Guest Column with Professor Bernadette McSherry

April 13 / 107

Professor Bernadette McSherry, Foundation Director of the Melbourne Social Equity Institute.
Professor Bernadette McSherry, Foundation Director of the Melbourne Social Equity Institute.

‘Social Equity’ sounds like an important and worthwhile concept, but it can mean very different things to different people. Part of the problem in trying to define this concept is that it reflects ideas of ‘fairness’ and ‘justness’ which are based on moral values and considerations.  What one person thinks is fair may differ markedly from what another thinks is fair.

The Melbourne Social Equity Institute is the sixth and newest research institute established to provide support for researchers from different disciplines across the University to get together to explore complex issues. The advantage of having an institute dedicated to examining broad issues of “social equity” is that it encourages researchers to reflect on what the term means in their own and other disciplines in order to develop and assess policies and programmes that can be put in place to help make societies fairer and more just.

The concept of social equity goes beyond the notion of treating people in exactly the same way.  In the oft quoted words of Anatole France from The Red Lily (1894), “the law, in its majestic equality, forbids the rich as well as the poor to sleep under bridges, to beg in the streets, and to steal bread”. Treating people in an equitable way requires taking into account their individual needs.

So what does social equity mean in different contexts? “New public administration” scholars have argued for the fair, just and equitable distribution of public services. Philosophers such as John Rawls have explored how an equitable society may be brought about through notions of distributive justice and legal theorists have looked at equitable decision-making in terms of procedural fairness. In the medical context,  “health equity” has been defined as the absence of systematic disparities in health between social groups and in the education context, the Gonski Report has defined “equity in schooling as ensuring that differences in educational outcomes are not the result of differences in wealth, income, power or possessions”.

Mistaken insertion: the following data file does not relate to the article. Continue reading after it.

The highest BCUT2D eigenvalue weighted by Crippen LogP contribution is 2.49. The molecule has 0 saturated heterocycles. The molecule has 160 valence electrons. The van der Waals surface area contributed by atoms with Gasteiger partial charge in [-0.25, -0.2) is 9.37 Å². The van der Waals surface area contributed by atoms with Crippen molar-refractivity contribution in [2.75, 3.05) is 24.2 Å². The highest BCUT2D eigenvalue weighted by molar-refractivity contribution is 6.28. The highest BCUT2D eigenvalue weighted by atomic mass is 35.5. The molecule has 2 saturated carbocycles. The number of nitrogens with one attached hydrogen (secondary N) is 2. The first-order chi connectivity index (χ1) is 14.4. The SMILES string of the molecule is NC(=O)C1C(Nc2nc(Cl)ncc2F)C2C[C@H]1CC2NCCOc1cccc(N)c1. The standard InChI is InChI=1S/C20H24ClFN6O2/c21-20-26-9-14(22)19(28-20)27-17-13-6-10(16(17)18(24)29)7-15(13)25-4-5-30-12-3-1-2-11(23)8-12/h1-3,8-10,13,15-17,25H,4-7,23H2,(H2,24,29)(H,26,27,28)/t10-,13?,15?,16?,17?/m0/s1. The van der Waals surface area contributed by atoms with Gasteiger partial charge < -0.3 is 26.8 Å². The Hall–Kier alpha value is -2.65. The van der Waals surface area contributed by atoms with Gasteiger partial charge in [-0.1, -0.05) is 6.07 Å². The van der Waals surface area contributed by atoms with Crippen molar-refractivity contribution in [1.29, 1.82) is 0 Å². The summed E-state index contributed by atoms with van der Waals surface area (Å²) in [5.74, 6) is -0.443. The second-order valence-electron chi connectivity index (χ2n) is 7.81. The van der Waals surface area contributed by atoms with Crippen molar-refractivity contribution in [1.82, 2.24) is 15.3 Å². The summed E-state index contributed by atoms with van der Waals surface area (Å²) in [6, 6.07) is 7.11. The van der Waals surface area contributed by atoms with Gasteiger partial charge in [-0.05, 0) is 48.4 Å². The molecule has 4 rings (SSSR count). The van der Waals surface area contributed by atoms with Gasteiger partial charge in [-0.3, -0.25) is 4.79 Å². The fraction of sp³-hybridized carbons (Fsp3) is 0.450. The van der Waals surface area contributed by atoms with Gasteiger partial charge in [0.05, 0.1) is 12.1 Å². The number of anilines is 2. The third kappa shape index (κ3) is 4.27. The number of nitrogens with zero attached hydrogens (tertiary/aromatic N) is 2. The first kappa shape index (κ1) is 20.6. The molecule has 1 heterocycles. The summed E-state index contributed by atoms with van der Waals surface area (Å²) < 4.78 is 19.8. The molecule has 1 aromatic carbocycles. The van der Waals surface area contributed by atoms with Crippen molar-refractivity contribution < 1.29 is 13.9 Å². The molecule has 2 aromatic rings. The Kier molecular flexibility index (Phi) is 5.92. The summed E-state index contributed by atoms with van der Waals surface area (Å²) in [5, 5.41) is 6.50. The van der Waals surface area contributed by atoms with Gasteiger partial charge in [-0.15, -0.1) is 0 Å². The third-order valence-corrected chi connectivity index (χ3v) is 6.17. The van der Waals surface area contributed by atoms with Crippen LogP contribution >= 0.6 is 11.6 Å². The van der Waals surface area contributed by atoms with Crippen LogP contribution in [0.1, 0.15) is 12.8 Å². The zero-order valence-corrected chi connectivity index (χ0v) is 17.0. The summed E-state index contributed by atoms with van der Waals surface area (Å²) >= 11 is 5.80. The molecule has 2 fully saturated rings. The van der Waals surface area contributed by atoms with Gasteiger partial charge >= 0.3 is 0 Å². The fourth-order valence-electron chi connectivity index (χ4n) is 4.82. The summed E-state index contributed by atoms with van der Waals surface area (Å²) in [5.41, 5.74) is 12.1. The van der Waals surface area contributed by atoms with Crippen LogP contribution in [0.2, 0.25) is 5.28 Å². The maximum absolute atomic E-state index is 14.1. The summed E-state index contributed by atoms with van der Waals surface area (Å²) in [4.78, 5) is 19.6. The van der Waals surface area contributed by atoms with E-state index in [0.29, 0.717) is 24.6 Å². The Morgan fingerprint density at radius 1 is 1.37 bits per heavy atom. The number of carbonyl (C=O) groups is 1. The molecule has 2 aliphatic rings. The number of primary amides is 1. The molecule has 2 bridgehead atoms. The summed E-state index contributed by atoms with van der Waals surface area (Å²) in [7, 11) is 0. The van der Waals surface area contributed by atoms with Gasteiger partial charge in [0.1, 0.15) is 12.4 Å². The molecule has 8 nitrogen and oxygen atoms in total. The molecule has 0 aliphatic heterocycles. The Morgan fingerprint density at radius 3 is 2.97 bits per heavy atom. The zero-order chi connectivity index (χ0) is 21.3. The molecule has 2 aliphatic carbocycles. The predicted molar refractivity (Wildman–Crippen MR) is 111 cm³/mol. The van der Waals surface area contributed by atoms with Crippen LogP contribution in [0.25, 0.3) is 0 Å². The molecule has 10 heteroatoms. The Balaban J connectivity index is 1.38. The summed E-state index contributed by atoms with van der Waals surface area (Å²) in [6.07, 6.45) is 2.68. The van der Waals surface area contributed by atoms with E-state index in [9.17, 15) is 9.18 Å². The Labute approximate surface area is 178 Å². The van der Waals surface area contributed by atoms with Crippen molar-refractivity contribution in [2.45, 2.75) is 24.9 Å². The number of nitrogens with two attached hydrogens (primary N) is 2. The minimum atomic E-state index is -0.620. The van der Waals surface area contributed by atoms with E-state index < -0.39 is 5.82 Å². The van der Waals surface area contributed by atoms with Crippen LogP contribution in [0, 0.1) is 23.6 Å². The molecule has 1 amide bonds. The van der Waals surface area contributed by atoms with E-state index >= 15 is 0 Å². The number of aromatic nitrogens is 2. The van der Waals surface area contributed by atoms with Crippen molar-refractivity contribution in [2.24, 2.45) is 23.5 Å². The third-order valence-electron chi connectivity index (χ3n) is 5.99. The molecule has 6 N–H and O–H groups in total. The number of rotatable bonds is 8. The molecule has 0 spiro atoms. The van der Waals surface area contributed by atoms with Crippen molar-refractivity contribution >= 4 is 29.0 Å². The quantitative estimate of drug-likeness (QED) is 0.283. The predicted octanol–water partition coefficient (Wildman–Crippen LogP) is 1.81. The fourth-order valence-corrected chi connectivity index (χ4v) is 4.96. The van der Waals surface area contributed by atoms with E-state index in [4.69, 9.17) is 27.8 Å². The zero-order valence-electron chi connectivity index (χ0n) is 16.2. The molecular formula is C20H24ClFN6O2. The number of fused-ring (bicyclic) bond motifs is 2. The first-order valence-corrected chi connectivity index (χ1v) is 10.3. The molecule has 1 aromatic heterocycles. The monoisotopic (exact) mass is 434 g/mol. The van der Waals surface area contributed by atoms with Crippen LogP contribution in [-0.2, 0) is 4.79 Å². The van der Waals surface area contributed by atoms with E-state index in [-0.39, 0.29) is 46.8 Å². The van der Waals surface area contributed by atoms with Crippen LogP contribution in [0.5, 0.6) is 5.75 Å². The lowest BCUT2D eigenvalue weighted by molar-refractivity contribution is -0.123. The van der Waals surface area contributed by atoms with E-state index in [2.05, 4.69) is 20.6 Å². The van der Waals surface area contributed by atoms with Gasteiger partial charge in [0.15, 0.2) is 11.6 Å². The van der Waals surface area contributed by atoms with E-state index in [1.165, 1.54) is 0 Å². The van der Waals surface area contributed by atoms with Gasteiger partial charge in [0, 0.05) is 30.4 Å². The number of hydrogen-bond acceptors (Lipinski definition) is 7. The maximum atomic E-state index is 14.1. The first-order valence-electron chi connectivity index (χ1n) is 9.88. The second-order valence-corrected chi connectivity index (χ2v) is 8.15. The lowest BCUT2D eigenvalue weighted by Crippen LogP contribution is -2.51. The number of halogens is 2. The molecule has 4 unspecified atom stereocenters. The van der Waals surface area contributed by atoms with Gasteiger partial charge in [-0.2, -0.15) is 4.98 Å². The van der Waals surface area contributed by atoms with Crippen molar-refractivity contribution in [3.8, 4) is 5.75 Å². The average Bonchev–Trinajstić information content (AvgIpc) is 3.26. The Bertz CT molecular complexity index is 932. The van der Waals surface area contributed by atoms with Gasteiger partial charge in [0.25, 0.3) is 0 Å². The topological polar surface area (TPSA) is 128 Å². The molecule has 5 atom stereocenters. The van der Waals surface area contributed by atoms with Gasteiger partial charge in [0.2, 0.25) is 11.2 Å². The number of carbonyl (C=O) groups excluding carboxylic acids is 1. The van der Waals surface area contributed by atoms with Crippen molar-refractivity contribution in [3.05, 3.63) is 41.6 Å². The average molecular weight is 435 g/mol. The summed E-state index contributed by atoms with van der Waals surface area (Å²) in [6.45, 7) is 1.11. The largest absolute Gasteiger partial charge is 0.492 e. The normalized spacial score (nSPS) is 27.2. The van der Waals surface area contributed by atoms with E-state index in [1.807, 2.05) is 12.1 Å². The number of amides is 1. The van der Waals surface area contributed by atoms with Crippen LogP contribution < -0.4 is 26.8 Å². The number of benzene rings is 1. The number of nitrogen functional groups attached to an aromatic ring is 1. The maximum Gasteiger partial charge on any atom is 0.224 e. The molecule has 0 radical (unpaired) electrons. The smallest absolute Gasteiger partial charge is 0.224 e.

The concept of social equity plays a role in other disciplines such as regional planning, with social equity being equated with reductions in income and employment disparity according to place. The concept is also informing recent environmental research with scholars exploring, for example, the effects of high pollution on disadvantaged communities.

Perhaps, like many concepts, social equity is incapable of being clearly defined. However, it does provide a starting point for researchers from different disciplines to examine what they perceive as unjust or unfair social practices and to come up with options to redress them.

The Melbourne Social Equity Institute has already provided seed funding for several interdisciplinary research projects across the University and has just advertised four Strategic Australian Postgraduate Awards related to some of these projects. Further information about the Institute, its research themes and current projects is available at

Professor Bernadette McSherry is the Foundation Director of the Melbourne Social Equity Institute.

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